Ext: Warm, well-perfused with 2+ distal pulses (PT, DP). 3+ pitting edema symmetric in bilateral lower extremities to knee. Erythema and warmth bilaterally extending from ankles to mid-shin. Mild tenderness to palpation. No pain with passive dorsiflexion. 3x3cm shallow ulceration below medial malleolus on right lower extremity without underlying fluctuance or expression of purulent material. No venous varicosities noted. Decreased sensation to light touch below knee bilaterally.
    Rectal: Normal rectal tone, brown stool, guaiac negative.
    Neuro: Alert and oriented, CN II-XII intact, gait intact, normal FTN/RAM.

    Labs/Studies:

    • CBC: 7.4/13.1/39/180
    • Creatinine: 0.84
    • Albumin: 4.3
    • BNP: 28

    Imaging:

    Venous Lower Extremity Ultrasound

    1. No DVT.
    2. Pulsatile flow in bilateral EIV (external iliac veins) suggestive of elevated right heart pressure.

    Assessment/Plan:

    51M with HTN, DM, EtOH abuse presenting with lower extremity edema. Chronic bilateral lower extremity edema likely secondary to chronic venous insufficiency perhaps related to OSA given ultrasound findings of pulsatile flow in EIV’s. Doubt systemic cause: no evidence of heart failure on exam and normal BNP, no stigmata of cirrhosis and normal albumin, normal creatinine. Also, no evidence of DVT on ultrasound though bilateral DVT unlikely. Bilateral cellulitis also unlikely as the patient is afebrile without leukocytosis, however the patient was started on antibiotics including ceftriaxone and TMP/SMX given erythema, warmth and tenderness to palpation. The patient received benzodiazepines which eased withdrawal symptoms and he was admitted for continued treatment.

    Mechanisms of Lower Extremity Edema: 1

    Mechanisms of Lower Extremity Edema

    Differential Diagnosis of Lower Extremity Edema: 1,2

    Differential Diagnosis of Lower Extremity Edema

    Evaluation:

    History 1,2

    • Duration: acute (<72h) vs. chronic
    • Pain: DVT, CRPS, less severe in venous insufficiency
    • Systemic Disease
      • Cardiac: orthopnea, PND
      • Renal: proteinuria
      • Hepatic: jaundice, ascites
    • Malignancy: lymphedema
    • Improvement with elevation/recumbency: venous insufficiency
    • OSA: snoring, daytime somnolence
    • Medications: B-blocker, CCB, hormones, NSAID’s

    Physical Exam 1,2

    • Distribution: unilateral, bilateral, generalized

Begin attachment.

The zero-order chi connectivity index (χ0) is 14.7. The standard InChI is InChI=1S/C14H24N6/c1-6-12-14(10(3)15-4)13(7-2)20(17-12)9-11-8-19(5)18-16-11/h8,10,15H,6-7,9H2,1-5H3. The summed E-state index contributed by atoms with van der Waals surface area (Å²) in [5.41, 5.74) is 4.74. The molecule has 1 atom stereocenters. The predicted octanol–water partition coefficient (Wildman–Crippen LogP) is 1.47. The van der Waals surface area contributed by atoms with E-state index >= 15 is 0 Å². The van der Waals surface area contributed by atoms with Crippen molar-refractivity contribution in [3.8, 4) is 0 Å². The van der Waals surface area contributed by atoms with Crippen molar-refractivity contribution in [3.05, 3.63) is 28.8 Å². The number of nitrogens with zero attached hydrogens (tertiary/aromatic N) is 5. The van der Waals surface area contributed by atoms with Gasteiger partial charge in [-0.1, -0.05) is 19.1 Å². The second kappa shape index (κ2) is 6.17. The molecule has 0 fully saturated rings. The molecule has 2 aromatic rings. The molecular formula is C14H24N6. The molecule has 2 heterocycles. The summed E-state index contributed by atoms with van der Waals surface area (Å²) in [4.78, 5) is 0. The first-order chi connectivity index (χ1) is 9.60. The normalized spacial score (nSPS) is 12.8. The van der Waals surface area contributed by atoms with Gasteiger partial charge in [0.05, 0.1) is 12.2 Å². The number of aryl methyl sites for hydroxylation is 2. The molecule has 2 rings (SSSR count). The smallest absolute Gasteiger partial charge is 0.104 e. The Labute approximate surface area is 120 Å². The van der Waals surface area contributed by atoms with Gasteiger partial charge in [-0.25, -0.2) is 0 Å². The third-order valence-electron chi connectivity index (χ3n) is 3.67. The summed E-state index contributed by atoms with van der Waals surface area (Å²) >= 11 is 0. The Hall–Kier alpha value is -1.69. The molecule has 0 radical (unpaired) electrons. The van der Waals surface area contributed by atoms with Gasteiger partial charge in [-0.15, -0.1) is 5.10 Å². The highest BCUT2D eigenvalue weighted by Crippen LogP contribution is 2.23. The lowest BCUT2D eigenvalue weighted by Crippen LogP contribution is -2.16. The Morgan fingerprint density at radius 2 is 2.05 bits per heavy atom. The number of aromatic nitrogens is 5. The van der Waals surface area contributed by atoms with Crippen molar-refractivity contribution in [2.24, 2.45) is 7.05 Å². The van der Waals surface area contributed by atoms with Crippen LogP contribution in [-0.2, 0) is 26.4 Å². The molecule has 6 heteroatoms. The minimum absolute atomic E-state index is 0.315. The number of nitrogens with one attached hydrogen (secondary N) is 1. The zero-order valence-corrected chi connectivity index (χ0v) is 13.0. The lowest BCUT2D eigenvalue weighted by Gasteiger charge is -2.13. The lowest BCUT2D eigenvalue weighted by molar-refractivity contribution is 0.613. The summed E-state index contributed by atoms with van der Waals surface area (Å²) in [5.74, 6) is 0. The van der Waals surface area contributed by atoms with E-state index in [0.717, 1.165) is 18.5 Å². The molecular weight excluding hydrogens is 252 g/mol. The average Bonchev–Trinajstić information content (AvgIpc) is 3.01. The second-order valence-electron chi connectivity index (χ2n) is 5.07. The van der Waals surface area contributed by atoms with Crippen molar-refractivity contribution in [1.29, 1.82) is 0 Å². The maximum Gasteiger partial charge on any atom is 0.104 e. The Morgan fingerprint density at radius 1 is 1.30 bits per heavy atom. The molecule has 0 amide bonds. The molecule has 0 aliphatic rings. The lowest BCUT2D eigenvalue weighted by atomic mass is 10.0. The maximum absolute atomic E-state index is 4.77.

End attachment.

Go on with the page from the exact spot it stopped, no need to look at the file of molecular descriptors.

• Quality: pitting, non-pitting
    • TTP: DVT, cellulitis
    • Varicose veins: venous insufficiency
    • Kaposi-Stemmer: inability to pinch dorsum of foot at base of 2nd toe (lymphedema)
    • Systemic Disease
      • Cardiac: JVD, crackles
      • Hepatic: ascites, scleral icterus, spider angiomas
    • Brawny, medial maleolar involvement: venous insufficiency

    Key Features Distinguishing Cellulitis: 3

    • Typically unilateral and acute
    • Often with systemic symptoms (fever, leukocytosis)
    • Risk Factors: immunosuppression, previous episodes, DM, PVD

    References:

    1. Trayes, K. P., Studdiford, J. S., Pickle, S., & Tully, A. S. (2013). Edema: diagnosis and management. American family physician, 88(2), 102–110.
    2. Ely, J. W., Osheroff, J. A., Chambliss, M. L., & Ebell, M. H. (2006). Approach to leg edema of unclear etiology. Journal of the American Board of Family Medicine : JABFM, 19(2), 148–160.
    3. Keller, E. C., Tomecki, K. J., & Alraies, M. C. (2012). Distinguishing cellulitis from its mimics. Cleveland Clinic journal of medicine, 79(8), 547–552. doi:10.3949/ccjm.79a.11121
    4. WikEM: Pedal edema

    Lymphadenopathy Applied: Lymphoma

    HPI:

    27 year-old female with no medical history presenting with neck swelling. She describes one month of progressive enlargement of a left-sided neck mass, and in the past two weeks has noted a new right-sided neck mass. This has been associated with worsening dysphagia to solids, describing a sensation of food lodging in the mid-chest and requiring liquids for passage – she attributes her recent 10lb weight loss to this. She also reports a non-productive cough for the past two weeks and generalized fatigue. She otherwise denies fevers, night sweats, chest pain, shortness of breath, nausea/vomiting, or changes in bowel/urinary habits. She has no known sick contacts or TB exposure risk factors. She has no medical history, no prior surgeries, does not take any medications and denies tobacco, alcohol or drug use.

    Physical Exam:

    VS: T 38.4 HR 98 RR 14 BP 108/68 O2 99% RA
    Gen: Well-appearing young female, in no acute distress.
    HEENT: PERRL, EOMI, MMM without lesions. There is a 2x3cm firm, non-tender, mobile left supraclavicular lymph node, as well as two 1x1cm firm, non-tender lymph nodes in the left and right anterior cervical chains.
    CV: RRR, normal S1/S2, no murmurs. No JVD.
    Lungs: Clear to auscultation bilaterally. There is a transition to bronchial breath sounds along the trachea inferior to the sternal angle with normal tracheal sounds superiorly.
    Abd: Soft, non-tender without organomegaly.
    Ext: Warm and well-perfused with normal peripheral pulses. No axillary or inguinal lymphadenopathy.
    Neuro: Alert and oriented, responding appropriately to questions. PERRL, EOMI, facial sensation symmetric, facial muscles symmetric, hearing grossly normal, palate rises symmetrically, tongue movements normal without fasciculation, SCM/trapezius normal. Normal FTN, RAM. Gait intact. Peripheral sensation and motor grossly normal.

    Imaging:

    CT Chest - Axial

    CT Chest - Axial

    Anterior mediastinal mass with a wide differential - likely represents lymphoma or germ cell tumor. Less likely thymic or thyroid origin.

    CT Chest - Sagittal

    CT Chest - Sagittal